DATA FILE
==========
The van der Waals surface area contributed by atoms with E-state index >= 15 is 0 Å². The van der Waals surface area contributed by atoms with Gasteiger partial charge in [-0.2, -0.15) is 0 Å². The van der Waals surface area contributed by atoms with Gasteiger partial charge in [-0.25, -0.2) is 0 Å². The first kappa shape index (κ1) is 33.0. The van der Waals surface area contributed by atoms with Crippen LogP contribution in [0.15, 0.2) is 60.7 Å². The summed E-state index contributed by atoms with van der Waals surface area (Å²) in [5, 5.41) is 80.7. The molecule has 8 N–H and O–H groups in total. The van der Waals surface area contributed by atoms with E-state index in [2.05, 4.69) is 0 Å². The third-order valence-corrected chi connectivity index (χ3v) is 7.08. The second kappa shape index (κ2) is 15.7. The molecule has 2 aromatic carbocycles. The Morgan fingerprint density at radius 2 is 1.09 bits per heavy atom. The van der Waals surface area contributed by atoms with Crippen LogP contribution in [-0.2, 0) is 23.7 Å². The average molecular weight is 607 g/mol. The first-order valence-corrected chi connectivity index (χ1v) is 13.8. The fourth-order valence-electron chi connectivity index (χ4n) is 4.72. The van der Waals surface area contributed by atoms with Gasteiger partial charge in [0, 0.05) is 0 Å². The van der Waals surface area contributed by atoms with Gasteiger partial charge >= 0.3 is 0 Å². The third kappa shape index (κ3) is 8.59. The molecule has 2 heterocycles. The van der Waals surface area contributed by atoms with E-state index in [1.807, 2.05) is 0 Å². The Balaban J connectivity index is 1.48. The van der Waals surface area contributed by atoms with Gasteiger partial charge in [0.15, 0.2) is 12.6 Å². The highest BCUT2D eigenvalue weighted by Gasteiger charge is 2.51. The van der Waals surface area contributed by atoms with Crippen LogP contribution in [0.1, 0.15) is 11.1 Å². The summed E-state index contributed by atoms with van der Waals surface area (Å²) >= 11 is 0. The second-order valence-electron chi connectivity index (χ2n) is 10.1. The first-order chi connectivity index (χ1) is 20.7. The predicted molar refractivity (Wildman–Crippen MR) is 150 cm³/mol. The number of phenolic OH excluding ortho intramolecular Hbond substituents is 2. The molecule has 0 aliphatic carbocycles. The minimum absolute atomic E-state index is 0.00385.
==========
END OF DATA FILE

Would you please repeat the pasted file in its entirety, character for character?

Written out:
The van der Waals surface area contributed by atoms with E-state index >= 15 is 0 Å². The van der Waals surface area contributed by atoms with Gasteiger partial charge in [-0.2, -0.15) is 0 Å². The van der Waals surface area contributed by atoms with Gasteiger partial charge in [-0.25, -0.2) is 0 Å². The first kappa shape index (κ1) is 33.0. The van der Waals surface area contributed by atoms with Crippen LogP contribution in [0.15, 0.2) is 60.7 Å². The summed E-state index contributed by atoms with van der Waals surface area (Å²) in [5, 5.41) is 80.7. The molecule has 8 N–H and O–H groups in total. The van der Waals surface area contributed by atoms with E-state index in [2.05, 4.69) is 0 Å². The third-order valence-corrected chi connectivity index (χ3v) is 7.08. The second kappa shape index (κ2) is 15.7. The molecule has 2 aromatic carbocycles. The Morgan fingerprint density at radius 2 is 1.09 bits per heavy atom. The van der Waals surface area contributed by atoms with Crippen LogP contribution in [-0.2, 0) is 23.7 Å². The average molecular weight is 607 g/mol. The first-order valence-corrected chi connectivity index (χ1v) is 13.8. The fourth-order valence-electron chi connectivity index (χ4n) is 4.72. The van der Waals surface area contributed by atoms with Gasteiger partial charge in [0, 0.05) is 0 Å². The van der Waals surface area contributed by atoms with Gasteiger partial charge >= 0.3 is 0 Å². The third kappa shape index (κ3) is 8.59. The molecule has 2 heterocycles. The van der Waals surface area contributed by atoms with E-state index in [1.807, 2.05) is 0 Å². The Balaban J connectivity index is 1.48. The van der Waals surface area contributed by atoms with Gasteiger partial charge in [0.15, 0.2) is 12.6 Å². The highest BCUT2D eigenvalue weighted by Gasteiger charge is 2.51. The van der Waals surface area contributed by atoms with Crippen LogP contribution in [0.1, 0.15) is 11.1 Å². The summed E-state index contributed by atoms with van der Waals surface area (Å²) >= 11 is 0. The second-order valence-electron chi connectivity index (χ2n) is 10.1. The first-order chi connectivity index (χ1) is 20.7. The predicted molar refractivity (Wildman–Crippen MR) is 150 cm³/mol. The number of phenolic OH excluding ortho intramolecular Hbond substituents is 2. The molecule has 0 aliphatic carbocycles. The minimum absolute atomic E-state index is 0.00385.